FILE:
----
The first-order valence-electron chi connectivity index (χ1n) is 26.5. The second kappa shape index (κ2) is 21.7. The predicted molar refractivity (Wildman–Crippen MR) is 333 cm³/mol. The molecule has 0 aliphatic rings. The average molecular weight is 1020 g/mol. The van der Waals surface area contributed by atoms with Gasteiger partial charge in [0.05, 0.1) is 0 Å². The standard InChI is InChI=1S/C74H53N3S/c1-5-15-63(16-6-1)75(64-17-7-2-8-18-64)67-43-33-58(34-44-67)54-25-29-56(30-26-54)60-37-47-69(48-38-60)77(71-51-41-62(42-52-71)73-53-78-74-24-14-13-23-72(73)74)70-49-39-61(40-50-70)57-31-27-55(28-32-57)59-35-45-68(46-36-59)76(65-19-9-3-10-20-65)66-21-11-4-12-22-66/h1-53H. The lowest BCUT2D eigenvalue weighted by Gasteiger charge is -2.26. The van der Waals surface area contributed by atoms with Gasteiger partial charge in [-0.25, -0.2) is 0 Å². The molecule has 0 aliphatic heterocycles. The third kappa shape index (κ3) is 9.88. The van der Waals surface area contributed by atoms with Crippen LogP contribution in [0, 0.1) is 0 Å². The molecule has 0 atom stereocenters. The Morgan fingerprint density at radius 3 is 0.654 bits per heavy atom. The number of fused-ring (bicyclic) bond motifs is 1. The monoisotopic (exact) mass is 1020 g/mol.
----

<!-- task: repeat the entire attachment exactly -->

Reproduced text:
The first-order valence-electron chi connectivity index (χ1n) is 26.5. The second kappa shape index (κ2) is 21.7. The predicted molar refractivity (Wildman–Crippen MR) is 333 cm³/mol. The molecule has 0 aliphatic rings. The average molecular weight is 1020 g/mol. The van der Waals surface area contributed by atoms with Gasteiger partial charge in [0.05, 0.1) is 0 Å². The standard InChI is InChI=1S/C74H53N3S/c1-5-15-63(16-6-1)75(64-17-7-2-8-18-64)67-43-33-58(34-44-67)54-25-29-56(30-26-54)60-37-47-69(48-38-60)77(71-51-41-62(42-52-71)73-53-78-74-24-14-13-23-72(73)74)70-49-39-61(40-50-70)57-31-27-55(28-32-57)59-35-45-68(46-36-59)76(65-19-9-3-10-20-65)66-21-11-4-12-22-66/h1-53H. The lowest BCUT2D eigenvalue weighted by Gasteiger charge is -2.26. The van der Waals surface area contributed by atoms with Gasteiger partial charge in [-0.25, -0.2) is 0 Å². The molecule has 0 aliphatic heterocycles. The third kappa shape index (κ3) is 9.88. The van der Waals surface area contributed by atoms with Crippen LogP contribution in [0, 0.1) is 0 Å². The molecule has 0 atom stereocenters. The Morgan fingerprint density at radius 3 is 0.654 bits per heavy atom. The number of fused-ring (bicyclic) bond motifs is 1. The monoisotopic (exact) mass is 1020 g/mol.